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Why online travel firm Luxury Escapes is opening shopfronts

The Property Addict / Luxury Lifestyle

Aug 07 2017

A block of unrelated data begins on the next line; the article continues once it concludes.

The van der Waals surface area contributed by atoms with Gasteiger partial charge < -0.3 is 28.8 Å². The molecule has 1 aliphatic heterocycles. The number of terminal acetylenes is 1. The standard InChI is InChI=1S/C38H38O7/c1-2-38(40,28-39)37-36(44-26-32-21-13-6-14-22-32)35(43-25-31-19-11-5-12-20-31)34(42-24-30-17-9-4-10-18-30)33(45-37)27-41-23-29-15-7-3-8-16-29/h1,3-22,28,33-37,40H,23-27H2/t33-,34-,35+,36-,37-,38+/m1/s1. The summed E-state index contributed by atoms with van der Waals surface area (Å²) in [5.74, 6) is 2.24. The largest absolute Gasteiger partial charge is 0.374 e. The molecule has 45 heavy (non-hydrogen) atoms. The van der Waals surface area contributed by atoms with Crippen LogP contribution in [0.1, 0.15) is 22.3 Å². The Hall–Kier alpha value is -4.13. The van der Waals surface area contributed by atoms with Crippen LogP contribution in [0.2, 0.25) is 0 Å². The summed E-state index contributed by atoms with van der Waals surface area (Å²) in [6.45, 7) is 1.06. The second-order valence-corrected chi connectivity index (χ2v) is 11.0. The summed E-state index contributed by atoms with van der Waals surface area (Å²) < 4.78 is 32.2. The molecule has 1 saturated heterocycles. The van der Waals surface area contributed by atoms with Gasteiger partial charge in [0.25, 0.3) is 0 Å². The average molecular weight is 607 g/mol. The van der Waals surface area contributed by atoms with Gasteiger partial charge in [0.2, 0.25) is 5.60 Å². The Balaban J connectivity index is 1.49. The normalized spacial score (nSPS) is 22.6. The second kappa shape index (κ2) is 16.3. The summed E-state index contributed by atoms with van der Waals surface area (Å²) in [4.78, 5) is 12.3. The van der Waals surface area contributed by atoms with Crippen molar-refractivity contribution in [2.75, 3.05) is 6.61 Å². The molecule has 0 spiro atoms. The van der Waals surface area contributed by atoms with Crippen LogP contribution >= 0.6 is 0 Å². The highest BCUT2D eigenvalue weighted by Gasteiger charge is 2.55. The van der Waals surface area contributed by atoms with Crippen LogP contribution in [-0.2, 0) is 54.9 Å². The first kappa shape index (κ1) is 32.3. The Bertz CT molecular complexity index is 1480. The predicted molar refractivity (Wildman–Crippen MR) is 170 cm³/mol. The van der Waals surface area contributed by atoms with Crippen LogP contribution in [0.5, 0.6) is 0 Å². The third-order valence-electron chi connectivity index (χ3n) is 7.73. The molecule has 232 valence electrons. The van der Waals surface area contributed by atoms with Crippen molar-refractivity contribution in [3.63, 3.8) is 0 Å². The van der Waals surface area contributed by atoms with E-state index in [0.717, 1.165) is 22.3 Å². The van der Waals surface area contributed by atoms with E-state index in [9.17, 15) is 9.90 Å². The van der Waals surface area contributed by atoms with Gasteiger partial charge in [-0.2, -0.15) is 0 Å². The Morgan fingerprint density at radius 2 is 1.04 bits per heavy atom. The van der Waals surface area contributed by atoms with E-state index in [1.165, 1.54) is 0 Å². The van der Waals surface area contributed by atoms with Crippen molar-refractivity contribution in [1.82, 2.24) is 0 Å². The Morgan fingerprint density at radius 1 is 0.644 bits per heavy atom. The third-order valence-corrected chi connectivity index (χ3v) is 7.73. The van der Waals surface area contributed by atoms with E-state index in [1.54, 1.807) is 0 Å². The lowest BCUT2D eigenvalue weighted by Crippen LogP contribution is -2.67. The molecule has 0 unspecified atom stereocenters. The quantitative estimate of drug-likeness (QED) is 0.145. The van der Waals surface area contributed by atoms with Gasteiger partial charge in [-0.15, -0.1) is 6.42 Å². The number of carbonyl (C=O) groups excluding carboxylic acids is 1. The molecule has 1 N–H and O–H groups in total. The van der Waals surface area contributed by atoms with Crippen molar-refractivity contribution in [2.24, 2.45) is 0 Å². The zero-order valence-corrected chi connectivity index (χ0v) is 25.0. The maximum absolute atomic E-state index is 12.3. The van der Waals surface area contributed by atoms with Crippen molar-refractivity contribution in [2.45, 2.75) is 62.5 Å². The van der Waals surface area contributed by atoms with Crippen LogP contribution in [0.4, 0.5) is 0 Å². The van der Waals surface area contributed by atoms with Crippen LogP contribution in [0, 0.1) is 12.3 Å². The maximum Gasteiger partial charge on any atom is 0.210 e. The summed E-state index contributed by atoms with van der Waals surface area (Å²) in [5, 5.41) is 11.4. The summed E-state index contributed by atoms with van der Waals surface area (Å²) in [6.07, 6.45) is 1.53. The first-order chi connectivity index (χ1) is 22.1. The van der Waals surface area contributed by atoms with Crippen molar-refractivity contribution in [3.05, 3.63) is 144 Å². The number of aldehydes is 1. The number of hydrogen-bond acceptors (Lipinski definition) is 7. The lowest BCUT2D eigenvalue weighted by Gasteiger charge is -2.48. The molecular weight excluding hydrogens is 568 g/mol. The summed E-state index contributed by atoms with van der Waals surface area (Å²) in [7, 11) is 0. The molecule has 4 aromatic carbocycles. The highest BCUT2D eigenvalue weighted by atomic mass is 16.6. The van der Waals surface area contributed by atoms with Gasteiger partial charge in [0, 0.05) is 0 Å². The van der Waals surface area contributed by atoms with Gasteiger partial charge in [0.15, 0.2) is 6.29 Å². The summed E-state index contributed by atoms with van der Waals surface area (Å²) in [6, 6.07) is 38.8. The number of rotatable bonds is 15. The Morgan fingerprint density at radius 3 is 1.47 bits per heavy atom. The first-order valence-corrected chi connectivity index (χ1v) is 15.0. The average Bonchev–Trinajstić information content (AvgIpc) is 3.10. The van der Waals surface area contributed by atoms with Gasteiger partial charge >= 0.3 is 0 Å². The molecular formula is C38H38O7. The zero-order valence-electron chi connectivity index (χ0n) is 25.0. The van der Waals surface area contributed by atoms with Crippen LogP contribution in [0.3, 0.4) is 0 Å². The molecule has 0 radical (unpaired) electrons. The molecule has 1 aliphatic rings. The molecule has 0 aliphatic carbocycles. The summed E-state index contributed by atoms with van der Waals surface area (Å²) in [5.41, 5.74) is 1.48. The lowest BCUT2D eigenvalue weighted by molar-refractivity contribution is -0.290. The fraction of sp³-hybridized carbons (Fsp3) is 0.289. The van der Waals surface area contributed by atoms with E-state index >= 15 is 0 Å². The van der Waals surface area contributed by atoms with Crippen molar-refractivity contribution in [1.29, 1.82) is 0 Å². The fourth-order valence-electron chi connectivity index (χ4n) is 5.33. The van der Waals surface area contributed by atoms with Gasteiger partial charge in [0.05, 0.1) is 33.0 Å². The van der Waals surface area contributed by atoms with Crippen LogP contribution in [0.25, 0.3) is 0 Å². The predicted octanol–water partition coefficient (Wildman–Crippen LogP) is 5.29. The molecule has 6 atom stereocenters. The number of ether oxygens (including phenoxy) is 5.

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For Adam Schwab, the decision to open the first bricks and mortar outlet for the online discount travel business Luxury Escapes was all about data. Luxury Escapes has grown rapidly as a purely online business selling discounted luxury travel packages to destinations such as Dubai, Thailand, Bali and the Maldives. But four years after it was established, the group opened its first shopfront in Melbourne's Little Collins Street and has plans to roll out more across other capital cities around Australia. In doing so Schwab, a Young Rich List member and chief executive of Lux Group, owner of Luxury Escapes, is part of another trend starting to take hold in the tech sector. His business is following in the physical footsteps of other online disrupters ranging from Amazon and Catch Group in establishing a retail presence years after building purely e-commerce businesses. After six months of planning, Luxury Escapes opened its Melbourne shopfront two weeks ago styled, Schwab says, on a high-end airport lounge. The outlet includes free wifi an onsite masseur, a coffee barista, snacks, virtual reality goggles and a free BMW transfer service for members. (It has created a Platinum Club, based on the Qantas Chairman's Club for high-spending clients.) Most importantly, though, the outlet is fitted with technology developed by Melbourne data analytics firm Blix, which uses smartphone signals to count people and track how long they linger in the store, which then Luxury Escapes will match with the number of deals their staff sell in-store. "E-commerce companies usually make all their decisions based on data, whereas retailers don't do a lot of it," says Schwab. "So what we are trying to do here is to analyse the data that we will get to find out what will work in the store and adapt the business accordingly." Schwab says he expects that the conversion rate in-store will be higher than online, justifying the spending on the fitout. He says the group has also got good business from traditional marketing strategies such as travel seminars and print media and television advertising. "With a brand like ours it is about convincing people to use us and to get them to trust us. Once they do we find we have a lot of repeat business, but it is about getting them in the first place. This helps with our credibility." Lux Group, which Schwab co-founded with Jeremy Same, includes other e-commerce brands such as Cudo, and The Home. The group made a pretax profit of $7.4 million from $134 million in revenue in 2016. The travel business accounted for more than half that result and Schwab says Luxury Escapes grew a further 30 per cent in 2017. Schwab says the average number of trips per customer is up from one a year ago to 1.4 this year, and that Australians booking their deals overseas typically stay for longer than customers from other countries and therefore allow Luxury Escapes to cut better deals with hotel and travel groups. "The hotels like Australians because they stay longer and tend to spend more on things like meals and other incidentals. That is where the hotels make their money." The group's number one destination is Bali but the Maldives has been a rapidly growing market along with others that benefit from the rising Australian dollar against its US counterpart. "We like the US dollar at 80 cents, and we've seen good numbers for places where the dollar makes it more accessible. Vietnam is pegged to the US dollar so that is growing, so is Dubai. Thailand is basically as well, and Hawaii is also popular."   John Stensholt Originally published in Financial Review



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